Blogpost, self-reliance

Don’t Let Gumby Beat You (leveraging your self-image)

“Comparison is the thief of joy!” I’ve heard it more than enough times in my life and I tend to believe it as a general rule. Especially in our social media world where a constant barrage of possible comparison points comes to our pocket, it can be easy to get sucked into a whirlpool of self-esteem damaging photos, videos and messages. It’s an uphill battle to say the least and the options or ending the conflict seems to be surrender or retreat. Neither of those options is 100% healthy nor practical. So my suggestion is leveraging it when it’s appropriate. Below is an example.

My uncle Bob, yes! the actor from a prior blogpost, was an accomplished runner in his 20s. In 1980, he qualified for and ran the famed Boston Marathon. In 1995, he was trying to make a return to Boston for the 100th running of the race by qualifying in the New York Marathon. At the halfway point, he was on target to qualify for Boston. Unfortunately he got a leg cramp and hobbled for a bit. He was considering dropping out of the race. That all changed when a person dressed in a Gumby costume passed by him. Something inside of him would not accept being beaten by Gumby! So he got back into the race and finished with a very respectable time of 4:00:56.

Comparison can be a problem there is no doubt about it. Looking at Bill Gates’ financial success is only going to make my financial world seem pathetic. However, complete denial of comparison is probably an unrealistic goal for most of us. Perhaps the Buddhist monks have it figured out but I sure don’t. So the only thing that makes sense to me is to leverage it when it is useful and ignore it when it isn’t. Uncle Bob got more out of himself with the brief comparison to Gumby. It was a catalyst to get him to do something that was in line with his abilities and goals on a particular day. He did not feel horrible at the finish line because he hadn’t won. That was a comparison that would not have served him. Nor did he compare his fame to the green claymation character. It was a tool that was used but then discarded.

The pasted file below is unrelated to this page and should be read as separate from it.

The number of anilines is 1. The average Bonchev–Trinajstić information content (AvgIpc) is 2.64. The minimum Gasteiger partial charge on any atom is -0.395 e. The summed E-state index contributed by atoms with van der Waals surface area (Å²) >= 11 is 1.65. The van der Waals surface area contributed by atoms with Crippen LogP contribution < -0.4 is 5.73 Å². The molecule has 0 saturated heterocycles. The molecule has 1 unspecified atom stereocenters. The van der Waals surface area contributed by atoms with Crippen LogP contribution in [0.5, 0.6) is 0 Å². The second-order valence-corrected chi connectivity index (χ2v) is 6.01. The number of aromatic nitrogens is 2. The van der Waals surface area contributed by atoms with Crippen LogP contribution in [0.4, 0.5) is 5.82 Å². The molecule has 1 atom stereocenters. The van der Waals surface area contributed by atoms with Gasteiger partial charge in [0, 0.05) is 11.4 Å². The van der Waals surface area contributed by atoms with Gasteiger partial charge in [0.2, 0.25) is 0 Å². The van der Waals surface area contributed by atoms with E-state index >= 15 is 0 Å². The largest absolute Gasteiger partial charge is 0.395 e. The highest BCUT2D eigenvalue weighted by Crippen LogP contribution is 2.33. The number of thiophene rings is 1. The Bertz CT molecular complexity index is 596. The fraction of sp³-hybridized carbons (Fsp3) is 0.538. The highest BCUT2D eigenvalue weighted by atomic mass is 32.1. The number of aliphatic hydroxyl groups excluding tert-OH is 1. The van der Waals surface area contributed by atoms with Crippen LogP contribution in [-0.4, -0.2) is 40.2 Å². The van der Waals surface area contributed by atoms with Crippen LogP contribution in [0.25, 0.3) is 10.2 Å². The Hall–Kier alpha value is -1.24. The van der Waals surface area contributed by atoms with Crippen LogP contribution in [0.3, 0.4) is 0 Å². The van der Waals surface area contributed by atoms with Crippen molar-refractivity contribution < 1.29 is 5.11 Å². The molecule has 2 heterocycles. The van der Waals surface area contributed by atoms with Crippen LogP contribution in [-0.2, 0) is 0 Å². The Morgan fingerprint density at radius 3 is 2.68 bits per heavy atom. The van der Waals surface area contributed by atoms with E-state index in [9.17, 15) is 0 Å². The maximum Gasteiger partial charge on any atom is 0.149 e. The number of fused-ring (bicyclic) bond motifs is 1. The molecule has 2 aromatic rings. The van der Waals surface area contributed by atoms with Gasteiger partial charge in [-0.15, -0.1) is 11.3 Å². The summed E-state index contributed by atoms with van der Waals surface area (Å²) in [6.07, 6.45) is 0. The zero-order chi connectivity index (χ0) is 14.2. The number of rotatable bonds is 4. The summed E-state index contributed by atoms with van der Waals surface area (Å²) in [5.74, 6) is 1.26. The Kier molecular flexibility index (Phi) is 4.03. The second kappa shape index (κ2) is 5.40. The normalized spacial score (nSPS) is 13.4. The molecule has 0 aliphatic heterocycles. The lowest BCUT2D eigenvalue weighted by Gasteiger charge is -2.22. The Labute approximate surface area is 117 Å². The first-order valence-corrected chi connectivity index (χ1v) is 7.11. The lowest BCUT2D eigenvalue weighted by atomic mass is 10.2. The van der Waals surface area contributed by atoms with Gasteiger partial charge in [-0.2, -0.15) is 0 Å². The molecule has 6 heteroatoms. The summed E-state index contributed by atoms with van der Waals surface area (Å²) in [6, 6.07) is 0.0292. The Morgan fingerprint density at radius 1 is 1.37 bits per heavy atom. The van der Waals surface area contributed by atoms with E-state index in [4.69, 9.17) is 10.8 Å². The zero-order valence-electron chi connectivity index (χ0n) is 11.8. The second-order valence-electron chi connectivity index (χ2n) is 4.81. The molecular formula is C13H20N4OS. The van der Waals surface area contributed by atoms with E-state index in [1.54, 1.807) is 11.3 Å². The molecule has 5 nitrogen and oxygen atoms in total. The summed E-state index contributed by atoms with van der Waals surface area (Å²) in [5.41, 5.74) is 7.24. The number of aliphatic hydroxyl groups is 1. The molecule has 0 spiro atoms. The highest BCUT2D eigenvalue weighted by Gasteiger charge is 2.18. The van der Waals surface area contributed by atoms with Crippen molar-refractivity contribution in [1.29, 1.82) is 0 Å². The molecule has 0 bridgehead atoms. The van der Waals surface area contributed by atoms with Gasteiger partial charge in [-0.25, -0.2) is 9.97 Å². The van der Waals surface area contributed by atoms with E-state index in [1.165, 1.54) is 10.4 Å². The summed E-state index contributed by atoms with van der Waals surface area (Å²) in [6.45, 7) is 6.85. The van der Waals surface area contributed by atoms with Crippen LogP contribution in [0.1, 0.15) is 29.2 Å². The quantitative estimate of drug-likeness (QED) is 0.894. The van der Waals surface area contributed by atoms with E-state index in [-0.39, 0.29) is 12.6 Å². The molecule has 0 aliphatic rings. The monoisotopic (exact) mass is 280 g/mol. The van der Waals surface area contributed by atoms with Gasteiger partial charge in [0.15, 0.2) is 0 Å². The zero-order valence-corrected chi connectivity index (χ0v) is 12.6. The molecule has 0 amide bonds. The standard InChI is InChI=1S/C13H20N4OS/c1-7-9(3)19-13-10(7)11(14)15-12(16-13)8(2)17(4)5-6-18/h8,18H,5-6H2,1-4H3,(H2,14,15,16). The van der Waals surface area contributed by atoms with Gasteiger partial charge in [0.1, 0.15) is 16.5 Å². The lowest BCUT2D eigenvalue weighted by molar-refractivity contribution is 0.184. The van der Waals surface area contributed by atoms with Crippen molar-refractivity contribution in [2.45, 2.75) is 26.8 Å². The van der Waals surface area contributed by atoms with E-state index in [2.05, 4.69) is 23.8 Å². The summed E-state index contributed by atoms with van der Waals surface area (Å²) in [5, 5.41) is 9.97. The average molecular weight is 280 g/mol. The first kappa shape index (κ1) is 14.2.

So unless you are channeling your inner monk, there is a good chance that you are comparing from time to time. Let most of them go because they don’t serve. When it makes sense because your goals and abilities align with some healthy competition, so be it. Another option is having what Simon Sinek refers to as a “worthy rival“. They are not simply a competitor to be beaten. Instead they serve as mirror for us to look at ourselves and seeing their strengths allows us to see ourselves more clearly. In the long term the human experience is not set up in a win/loss scenario. There are too many metrics to determine who “wins” at life. However it is possible to define for yourself how to live a “good life” and align your goals and objectives with that. Seeing people who are already doing that which you want can be helpful and powerful, provided that you don’t bury yourself under the weight of comparison.

Who do you want to be? Now go be that!

Pete

self-reliance

Prove It!

Geometry was probably one of the easiest classes for me in high school.  Despite its relative ease, I had trouble staying engaged with it.  I found it tedious to give all of the reasons why something was true.  It was usually pretty obvious whether a problem was going to withstand the scrutiny of the different theorems that we were learning at the time.  So it seemed like a relative waste to my teenage self to write out all of the steps in proving or disproving a problem.  Especially when the answers (to the odd problems usually) were in the back of the book.